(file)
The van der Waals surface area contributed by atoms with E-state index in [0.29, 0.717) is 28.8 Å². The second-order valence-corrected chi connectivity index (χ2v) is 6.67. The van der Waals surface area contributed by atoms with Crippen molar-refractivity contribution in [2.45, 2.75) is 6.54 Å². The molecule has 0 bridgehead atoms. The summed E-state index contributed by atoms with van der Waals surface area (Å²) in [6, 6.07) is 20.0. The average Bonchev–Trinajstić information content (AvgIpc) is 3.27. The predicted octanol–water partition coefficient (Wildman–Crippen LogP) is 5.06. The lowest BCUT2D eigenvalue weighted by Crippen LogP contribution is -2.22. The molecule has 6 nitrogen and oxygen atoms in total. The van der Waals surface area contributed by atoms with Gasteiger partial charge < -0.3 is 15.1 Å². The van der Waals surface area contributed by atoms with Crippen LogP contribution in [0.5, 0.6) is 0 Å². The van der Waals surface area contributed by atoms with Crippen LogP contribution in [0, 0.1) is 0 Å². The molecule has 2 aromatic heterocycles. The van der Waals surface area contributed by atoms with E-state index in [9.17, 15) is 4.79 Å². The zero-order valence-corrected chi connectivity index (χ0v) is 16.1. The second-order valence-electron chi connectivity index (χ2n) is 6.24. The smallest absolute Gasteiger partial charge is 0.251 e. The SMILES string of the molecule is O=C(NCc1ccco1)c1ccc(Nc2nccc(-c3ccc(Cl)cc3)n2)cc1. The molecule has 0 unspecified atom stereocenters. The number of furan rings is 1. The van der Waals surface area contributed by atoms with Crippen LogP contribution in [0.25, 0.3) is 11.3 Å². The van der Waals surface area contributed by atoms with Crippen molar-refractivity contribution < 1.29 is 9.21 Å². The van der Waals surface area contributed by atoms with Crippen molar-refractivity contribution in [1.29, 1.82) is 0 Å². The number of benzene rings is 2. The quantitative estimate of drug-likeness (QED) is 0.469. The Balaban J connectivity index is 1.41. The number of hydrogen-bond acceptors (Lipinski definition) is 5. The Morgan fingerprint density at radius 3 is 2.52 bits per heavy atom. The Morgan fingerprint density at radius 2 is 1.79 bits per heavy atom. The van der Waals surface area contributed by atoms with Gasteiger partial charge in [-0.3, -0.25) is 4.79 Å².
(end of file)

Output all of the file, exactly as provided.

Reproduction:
The van der Waals surface area contributed by atoms with E-state index in [0.29, 0.717) is 28.8 Å². The second-order valence-corrected chi connectivity index (χ2v) is 6.67. The van der Waals surface area contributed by atoms with Crippen molar-refractivity contribution in [2.45, 2.75) is 6.54 Å². The molecule has 0 bridgehead atoms. The summed E-state index contributed by atoms with van der Waals surface area (Å²) in [6, 6.07) is 20.0. The average Bonchev–Trinajstić information content (AvgIpc) is 3.27. The predicted octanol–water partition coefficient (Wildman–Crippen LogP) is 5.06. The lowest BCUT2D eigenvalue weighted by Crippen LogP contribution is -2.22. The molecule has 6 nitrogen and oxygen atoms in total. The van der Waals surface area contributed by atoms with Gasteiger partial charge < -0.3 is 15.1 Å². The van der Waals surface area contributed by atoms with Crippen LogP contribution in [0.5, 0.6) is 0 Å². The van der Waals surface area contributed by atoms with Crippen LogP contribution in [0, 0.1) is 0 Å². The molecule has 2 aromatic heterocycles. The van der Waals surface area contributed by atoms with E-state index in [9.17, 15) is 4.79 Å². The zero-order valence-corrected chi connectivity index (χ0v) is 16.1. The second-order valence-electron chi connectivity index (χ2n) is 6.24. The smallest absolute Gasteiger partial charge is 0.251 e. The SMILES string of the molecule is O=C(NCc1ccco1)c1ccc(Nc2nccc(-c3ccc(Cl)cc3)n2)cc1. The molecule has 0 unspecified atom stereocenters. The number of furan rings is 1. The van der Waals surface area contributed by atoms with Crippen LogP contribution in [0.25, 0.3) is 11.3 Å². The van der Waals surface area contributed by atoms with Crippen molar-refractivity contribution < 1.29 is 9.21 Å². The van der Waals surface area contributed by atoms with Crippen molar-refractivity contribution in [1.29, 1.82) is 0 Å². The number of benzene rings is 2. The quantitative estimate of drug-likeness (QED) is 0.469. The Balaban J connectivity index is 1.41. The number of hydrogen-bond acceptors (Lipinski definition) is 5. The Morgan fingerprint density at radius 3 is 2.52 bits per heavy atom. The Morgan fingerprint density at radius 2 is 1.79 bits per heavy atom. The van der Waals surface area contributed by atoms with Gasteiger partial charge in [-0.3, -0.25) is 4.79 Å².